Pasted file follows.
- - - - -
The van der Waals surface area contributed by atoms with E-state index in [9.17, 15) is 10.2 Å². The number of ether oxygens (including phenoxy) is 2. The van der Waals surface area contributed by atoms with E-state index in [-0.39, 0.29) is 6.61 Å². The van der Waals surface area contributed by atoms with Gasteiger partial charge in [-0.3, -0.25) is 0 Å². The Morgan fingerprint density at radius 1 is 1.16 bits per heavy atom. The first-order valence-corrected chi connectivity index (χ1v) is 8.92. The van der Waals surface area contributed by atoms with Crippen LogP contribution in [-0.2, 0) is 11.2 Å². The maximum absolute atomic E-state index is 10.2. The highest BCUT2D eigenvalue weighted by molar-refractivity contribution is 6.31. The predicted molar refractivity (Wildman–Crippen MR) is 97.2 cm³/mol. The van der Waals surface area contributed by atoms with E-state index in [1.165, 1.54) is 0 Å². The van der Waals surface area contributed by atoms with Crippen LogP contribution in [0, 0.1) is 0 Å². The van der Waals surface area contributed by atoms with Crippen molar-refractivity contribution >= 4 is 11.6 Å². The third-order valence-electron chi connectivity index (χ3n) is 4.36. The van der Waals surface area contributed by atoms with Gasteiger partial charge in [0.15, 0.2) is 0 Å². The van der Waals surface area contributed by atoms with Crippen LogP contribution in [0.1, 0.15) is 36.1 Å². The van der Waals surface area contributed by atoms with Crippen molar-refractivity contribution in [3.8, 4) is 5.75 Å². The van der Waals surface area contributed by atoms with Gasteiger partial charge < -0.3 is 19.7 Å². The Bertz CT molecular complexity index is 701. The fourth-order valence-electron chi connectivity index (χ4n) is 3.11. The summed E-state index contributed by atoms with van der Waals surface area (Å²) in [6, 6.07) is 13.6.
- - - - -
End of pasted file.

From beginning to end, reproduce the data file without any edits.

The van der Waals surface area contributed by atoms with E-state index in [9.17, 15) is 10.2 Å². The number of ether oxygens (including phenoxy) is 2. The van der Waals surface area contributed by atoms with E-state index in [-0.39, 0.29) is 6.61 Å². The van der Waals surface area contributed by atoms with Gasteiger partial charge in [-0.3, -0.25) is 0 Å². The Morgan fingerprint density at radius 1 is 1.16 bits per heavy atom. The first-order valence-corrected chi connectivity index (χ1v) is 8.92. The van der Waals surface area contributed by atoms with Crippen LogP contribution in [-0.2, 0) is 11.2 Å². The maximum absolute atomic E-state index is 10.2. The highest BCUT2D eigenvalue weighted by molar-refractivity contribution is 6.31. The predicted molar refractivity (Wildman–Crippen MR) is 97.2 cm³/mol. The van der Waals surface area contributed by atoms with E-state index in [1.165, 1.54) is 0 Å². The van der Waals surface area contributed by atoms with Crippen LogP contribution in [0, 0.1) is 0 Å². The van der Waals surface area contributed by atoms with Crippen molar-refractivity contribution >= 4 is 11.6 Å². The third-order valence-electron chi connectivity index (χ3n) is 4.36. The van der Waals surface area contributed by atoms with Gasteiger partial charge in [0.15, 0.2) is 0 Å². The van der Waals surface area contributed by atoms with Crippen LogP contribution in [0.1, 0.15) is 36.1 Å². The van der Waals surface area contributed by atoms with Crippen molar-refractivity contribution in [3.8, 4) is 5.75 Å². The van der Waals surface area contributed by atoms with Gasteiger partial charge < -0.3 is 19.7 Å². The Bertz CT molecular complexity index is 701. The fourth-order valence-electron chi connectivity index (χ4n) is 3.11. The summed E-state index contributed by atoms with van der Waals surface area (Å²) in [6, 6.07) is 13.6.